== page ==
There Can Be No Business as Usual for European Industry

2 months ago
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BRUSSELS – A month before the European Parliament elections, many of Europe’s industries are fighting to survive. But rather than make the difficult decisions needed to reverse the European Union’s industrial decline, leaders have often settled for the status quo. Some populist leaders even oppose plans to modernize Europe’s industrial base – effectively deceiving the public in the process.

Europe’s manufacturing sector has faced a series of unprecedented challenges in recent years. The COVID-19 pandemic and the Ukraine war laid bare Europe’s reliance on others for critical goods and dealt serious blows to manufacturing by disrupting supply chains and triggering energy and cost-of-living crises.

The embrace of short-termism by corporations – reflected in their preference for dividends and share buybacks over reinvestment of profits – has further undermined the EU manufacturing sector’s dynamism and resilience. Compounding all these challenges is the biggest crisis of them all – climate change – which is generating rapidly increasing financial and human costs.

The impact on European industry is already apparent. In 2022, the EU’s trade deficit reached a staggering €432 billion ($465 billion), driven by both higher spending on energy imports and manufacturing losses linked to the energy crisis. In February 2024, industrial production fell by 6.4% in the euro area and by 5.4% in the EU year on year.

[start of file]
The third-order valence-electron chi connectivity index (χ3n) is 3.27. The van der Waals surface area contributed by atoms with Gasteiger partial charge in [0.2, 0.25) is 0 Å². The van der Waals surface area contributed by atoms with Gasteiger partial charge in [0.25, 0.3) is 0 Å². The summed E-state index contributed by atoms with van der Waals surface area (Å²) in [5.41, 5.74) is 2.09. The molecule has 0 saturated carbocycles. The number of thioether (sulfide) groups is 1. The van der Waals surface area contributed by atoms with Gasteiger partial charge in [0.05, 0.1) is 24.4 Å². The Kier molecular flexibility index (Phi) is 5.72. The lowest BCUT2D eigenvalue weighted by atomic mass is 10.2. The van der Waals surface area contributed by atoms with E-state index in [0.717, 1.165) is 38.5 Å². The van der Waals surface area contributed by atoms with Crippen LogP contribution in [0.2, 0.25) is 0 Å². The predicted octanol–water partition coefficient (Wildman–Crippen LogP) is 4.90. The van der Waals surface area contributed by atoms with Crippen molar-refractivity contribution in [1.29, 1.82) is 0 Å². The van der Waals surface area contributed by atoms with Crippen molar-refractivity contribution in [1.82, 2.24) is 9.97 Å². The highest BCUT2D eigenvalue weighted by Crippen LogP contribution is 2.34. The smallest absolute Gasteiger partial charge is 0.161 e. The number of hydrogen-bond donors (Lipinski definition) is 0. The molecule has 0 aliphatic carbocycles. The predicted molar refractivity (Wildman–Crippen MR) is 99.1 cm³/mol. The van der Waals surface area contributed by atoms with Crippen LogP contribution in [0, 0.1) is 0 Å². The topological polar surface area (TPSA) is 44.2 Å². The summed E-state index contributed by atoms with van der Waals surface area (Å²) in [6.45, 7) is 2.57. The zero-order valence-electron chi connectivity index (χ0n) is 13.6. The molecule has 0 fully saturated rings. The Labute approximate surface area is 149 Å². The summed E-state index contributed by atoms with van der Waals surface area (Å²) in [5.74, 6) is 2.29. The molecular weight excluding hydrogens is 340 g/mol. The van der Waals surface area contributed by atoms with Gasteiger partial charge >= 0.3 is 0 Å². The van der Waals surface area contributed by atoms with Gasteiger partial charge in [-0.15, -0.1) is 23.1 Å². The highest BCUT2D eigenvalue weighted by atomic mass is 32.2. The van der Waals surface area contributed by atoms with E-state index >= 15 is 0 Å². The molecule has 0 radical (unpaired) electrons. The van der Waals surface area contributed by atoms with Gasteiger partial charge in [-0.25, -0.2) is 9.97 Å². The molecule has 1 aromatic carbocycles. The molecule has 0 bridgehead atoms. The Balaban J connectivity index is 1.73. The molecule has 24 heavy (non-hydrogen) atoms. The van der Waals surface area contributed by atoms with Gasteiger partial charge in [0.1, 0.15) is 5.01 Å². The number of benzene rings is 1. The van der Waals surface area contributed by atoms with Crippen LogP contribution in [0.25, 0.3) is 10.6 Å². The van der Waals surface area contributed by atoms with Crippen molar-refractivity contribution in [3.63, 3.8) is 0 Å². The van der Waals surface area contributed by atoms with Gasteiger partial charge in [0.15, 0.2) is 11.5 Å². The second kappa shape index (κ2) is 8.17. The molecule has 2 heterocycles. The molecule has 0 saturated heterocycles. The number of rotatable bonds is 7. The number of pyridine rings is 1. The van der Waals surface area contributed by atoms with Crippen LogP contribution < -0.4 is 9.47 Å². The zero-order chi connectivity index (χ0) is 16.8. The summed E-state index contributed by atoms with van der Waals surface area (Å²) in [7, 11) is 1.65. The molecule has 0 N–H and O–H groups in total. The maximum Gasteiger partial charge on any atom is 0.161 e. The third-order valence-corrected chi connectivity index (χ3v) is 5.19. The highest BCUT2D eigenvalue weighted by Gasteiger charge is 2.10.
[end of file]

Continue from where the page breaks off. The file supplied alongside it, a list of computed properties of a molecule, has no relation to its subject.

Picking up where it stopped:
Unless the EU reverses its industrial decline, Europeans could end up without industries that have, for decades, provided quality jobs to countless workers, who gained not only economic security, but also a sense of purpose, community, and identity. And it is not at all clear how that void would be filled.

The world’s other major economic powers are already committed to industrial modernization. Two decades of aggressive industrial strategy have given China a dominant position in most of the clean-technology supply chains. Recently, the United States has responded with an industrial policy of its own, the CHIPS and Science Act and the Inflation Reduction Act (IRA). If European industries are to remain competitive in this environment – and if Europe is to achieve its goal of “strategic autonomy” – the EU will have to follow suit.

The good news is that we already have a roadmap for sustainable industrial modernization: the European Green Deal, a wide-ranging set of policies aimed at transforming the EU into a modern, resource-efficient, and competitive economy. Unfortunately, it hardly represents an easy fix, and we are a long way from delivering on it. To get there, European policymakers will have to deliver unprecedented levels of investment fast and ensure that industries and workers in all member states are included.